Anybody who isn’t partisan to the point of madness can tell that MSNBC and CNN have lost the plot post-2016. Some of the pundits on those channels now make InfoWars look like a bastion of shrewd, professional journalism.
Take this response, from Lawrence O’Donnell on MSNBC to President Trump’s appointment of Ric Grenell as acting director general of national intelligence.
As the Twitterheads like to say: This. Is. Not. Normal.
Are the Lawrence O’Donnells of this world just bombarding us with insane conspiracy theories in the hope that, to adapt Lawrence’s words, our shock will be replaced by acceptance? Or have they started to believe that Putin really is ruling America now? The answer, disturbingly, is some toxic combination of the two.
Grenell’s appointment certainly has set a chain of furious reactions within the intelligence community. He has been sent in as a disruptive force and has started with a bang. He’s already begun his staffing overhaul — taking out top officials and imposing new ones. He’s also asked to see the intelligence behind the classified briefing last week which put about that Russia was interfering in the 2020 election to aid Trump. Just asking to see evidence of Russian foul play is evidence of Russian foul play, apparently.
In recent years, Cockburn has been appalled to notice that many parts of the intelligence community are not primarily concerned with the national interest. Many spooks now function more as a sort support service for under-skilled and underfunded investigative journalists as they try to dig up scoops against President Trump. Cockburn hasn’t always got everything right, but he has noticed that many American journos have lost interest in what’s true — they just want to be the first to do the bidding of their spymasters. It’s the fastest route to a contributor deal on MSNBC.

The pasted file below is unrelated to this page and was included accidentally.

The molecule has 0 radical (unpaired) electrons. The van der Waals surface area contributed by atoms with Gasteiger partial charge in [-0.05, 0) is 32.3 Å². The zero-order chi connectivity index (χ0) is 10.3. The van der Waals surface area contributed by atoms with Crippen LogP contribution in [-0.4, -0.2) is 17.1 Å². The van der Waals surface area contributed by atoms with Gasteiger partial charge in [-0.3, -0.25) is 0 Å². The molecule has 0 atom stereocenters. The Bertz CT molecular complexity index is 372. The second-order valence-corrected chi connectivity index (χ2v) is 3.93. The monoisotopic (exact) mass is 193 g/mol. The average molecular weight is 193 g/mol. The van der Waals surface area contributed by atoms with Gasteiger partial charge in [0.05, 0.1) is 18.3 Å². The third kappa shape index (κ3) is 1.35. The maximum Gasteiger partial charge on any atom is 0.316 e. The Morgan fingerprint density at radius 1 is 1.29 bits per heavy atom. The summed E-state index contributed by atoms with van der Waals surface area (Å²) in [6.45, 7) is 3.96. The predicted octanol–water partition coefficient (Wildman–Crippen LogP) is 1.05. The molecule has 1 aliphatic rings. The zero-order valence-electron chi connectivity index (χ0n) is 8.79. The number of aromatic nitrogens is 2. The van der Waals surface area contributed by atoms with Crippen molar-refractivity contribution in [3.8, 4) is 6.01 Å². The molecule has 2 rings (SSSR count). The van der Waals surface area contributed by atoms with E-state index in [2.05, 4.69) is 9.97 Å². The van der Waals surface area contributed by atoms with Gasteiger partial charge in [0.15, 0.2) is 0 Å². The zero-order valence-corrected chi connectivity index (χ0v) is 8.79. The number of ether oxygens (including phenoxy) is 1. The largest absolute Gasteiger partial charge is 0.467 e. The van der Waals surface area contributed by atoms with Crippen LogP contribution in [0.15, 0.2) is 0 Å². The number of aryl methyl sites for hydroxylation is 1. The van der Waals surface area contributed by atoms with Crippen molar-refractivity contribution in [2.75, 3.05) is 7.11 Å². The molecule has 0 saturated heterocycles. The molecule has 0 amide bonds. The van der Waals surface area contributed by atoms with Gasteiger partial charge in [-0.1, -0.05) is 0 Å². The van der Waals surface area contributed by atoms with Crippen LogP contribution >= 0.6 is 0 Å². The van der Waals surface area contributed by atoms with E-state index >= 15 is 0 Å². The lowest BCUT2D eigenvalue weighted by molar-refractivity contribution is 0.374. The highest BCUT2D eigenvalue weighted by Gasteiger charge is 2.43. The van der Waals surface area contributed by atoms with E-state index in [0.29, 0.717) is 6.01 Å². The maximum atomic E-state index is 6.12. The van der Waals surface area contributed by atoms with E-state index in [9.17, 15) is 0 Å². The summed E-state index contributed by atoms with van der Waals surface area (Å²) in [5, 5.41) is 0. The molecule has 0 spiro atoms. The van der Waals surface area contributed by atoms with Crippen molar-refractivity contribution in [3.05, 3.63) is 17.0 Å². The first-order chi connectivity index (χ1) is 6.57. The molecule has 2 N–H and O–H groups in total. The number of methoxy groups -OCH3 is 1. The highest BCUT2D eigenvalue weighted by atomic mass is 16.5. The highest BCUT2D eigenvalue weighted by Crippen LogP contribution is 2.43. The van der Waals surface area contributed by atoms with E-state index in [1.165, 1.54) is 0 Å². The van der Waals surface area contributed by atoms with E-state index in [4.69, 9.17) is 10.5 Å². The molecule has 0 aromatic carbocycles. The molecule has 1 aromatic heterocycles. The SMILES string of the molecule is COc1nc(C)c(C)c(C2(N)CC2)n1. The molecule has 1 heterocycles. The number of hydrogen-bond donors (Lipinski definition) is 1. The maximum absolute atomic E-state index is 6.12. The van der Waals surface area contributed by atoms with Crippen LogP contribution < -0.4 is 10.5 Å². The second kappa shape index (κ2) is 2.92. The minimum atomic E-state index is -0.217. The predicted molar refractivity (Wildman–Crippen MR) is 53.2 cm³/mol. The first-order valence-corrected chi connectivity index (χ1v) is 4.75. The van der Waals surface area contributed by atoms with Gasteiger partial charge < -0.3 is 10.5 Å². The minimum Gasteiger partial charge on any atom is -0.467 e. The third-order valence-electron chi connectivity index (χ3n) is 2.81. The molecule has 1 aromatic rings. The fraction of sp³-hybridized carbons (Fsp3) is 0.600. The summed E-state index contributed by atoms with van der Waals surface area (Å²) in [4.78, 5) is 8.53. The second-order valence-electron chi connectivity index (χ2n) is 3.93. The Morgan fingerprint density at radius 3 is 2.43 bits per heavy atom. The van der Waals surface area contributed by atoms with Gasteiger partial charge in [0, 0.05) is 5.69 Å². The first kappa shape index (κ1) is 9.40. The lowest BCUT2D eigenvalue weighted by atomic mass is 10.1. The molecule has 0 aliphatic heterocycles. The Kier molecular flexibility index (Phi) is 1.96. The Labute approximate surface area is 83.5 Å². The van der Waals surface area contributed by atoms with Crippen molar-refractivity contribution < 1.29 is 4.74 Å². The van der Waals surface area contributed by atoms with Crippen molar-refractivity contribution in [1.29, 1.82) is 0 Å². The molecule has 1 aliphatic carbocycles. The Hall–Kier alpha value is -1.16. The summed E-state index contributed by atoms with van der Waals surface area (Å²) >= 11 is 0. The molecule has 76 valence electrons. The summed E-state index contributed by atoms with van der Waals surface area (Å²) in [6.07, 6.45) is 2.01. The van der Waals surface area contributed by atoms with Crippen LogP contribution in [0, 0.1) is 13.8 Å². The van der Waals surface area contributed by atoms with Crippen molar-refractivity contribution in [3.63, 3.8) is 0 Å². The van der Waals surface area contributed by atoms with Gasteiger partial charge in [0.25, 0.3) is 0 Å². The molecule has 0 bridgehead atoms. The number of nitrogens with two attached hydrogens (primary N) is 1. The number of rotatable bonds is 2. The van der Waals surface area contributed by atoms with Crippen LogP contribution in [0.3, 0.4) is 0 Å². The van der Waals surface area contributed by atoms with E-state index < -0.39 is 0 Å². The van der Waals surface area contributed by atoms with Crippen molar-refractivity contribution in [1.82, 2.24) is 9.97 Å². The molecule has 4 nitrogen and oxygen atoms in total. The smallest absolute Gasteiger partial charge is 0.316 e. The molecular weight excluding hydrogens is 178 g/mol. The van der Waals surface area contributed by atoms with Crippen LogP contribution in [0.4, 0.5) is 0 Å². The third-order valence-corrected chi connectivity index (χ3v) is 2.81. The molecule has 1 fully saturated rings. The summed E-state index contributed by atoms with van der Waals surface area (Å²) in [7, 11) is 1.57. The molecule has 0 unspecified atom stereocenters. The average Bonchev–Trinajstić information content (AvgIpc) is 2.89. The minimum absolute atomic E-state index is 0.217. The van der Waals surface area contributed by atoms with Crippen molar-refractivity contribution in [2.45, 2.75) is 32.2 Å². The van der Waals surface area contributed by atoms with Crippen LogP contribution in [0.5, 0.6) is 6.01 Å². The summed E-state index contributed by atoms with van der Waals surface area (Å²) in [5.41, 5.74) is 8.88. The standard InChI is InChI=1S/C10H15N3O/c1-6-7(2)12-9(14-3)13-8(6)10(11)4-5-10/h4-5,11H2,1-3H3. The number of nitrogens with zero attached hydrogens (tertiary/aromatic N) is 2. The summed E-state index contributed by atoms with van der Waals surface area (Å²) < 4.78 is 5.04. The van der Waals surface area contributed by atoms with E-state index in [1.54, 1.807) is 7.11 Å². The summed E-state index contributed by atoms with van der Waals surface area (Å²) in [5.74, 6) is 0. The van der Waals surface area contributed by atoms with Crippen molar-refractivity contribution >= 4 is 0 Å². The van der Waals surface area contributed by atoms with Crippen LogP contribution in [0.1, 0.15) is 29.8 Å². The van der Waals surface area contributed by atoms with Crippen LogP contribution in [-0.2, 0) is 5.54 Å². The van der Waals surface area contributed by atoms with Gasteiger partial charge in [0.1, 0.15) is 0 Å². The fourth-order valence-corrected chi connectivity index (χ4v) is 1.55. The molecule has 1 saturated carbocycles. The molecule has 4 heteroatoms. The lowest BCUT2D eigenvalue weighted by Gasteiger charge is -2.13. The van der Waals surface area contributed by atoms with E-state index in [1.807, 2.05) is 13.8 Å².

It’s no surprise that Grenell’s appointment has caused a rash of suspiciously briefed stories against him. From ProPublica, for instance, we have learned that Grenell ‘used to do consulting work on behalf of an Eastern European oligarch who is now a fugitive and was recently barred from entering the US under anti-corruption sanctions imposed last month by the State Department.’
The New York Times has taken several swings at Grenell already. The NYT editorial board says that ‘Mr Trump is once again turning for a critical appointment to someone who is short on relevant expertise but long on loyalty to him.’
Former national security adviser and UN ambassador Susan Rice has called Grenell a ‘hack and a shill’, and ‘one of the most nasty, dishonest people I’ve ever encountered’. Rice is well-known to be charm incarnate, of course.
But the apoplectic nature of the reaction to Grenell suggests he might not be such a bad appointment. Better a brazen Trumpist than a network of deep-state hacks who pretend to be above politics in order to perpetuate their politics.
Watch this space…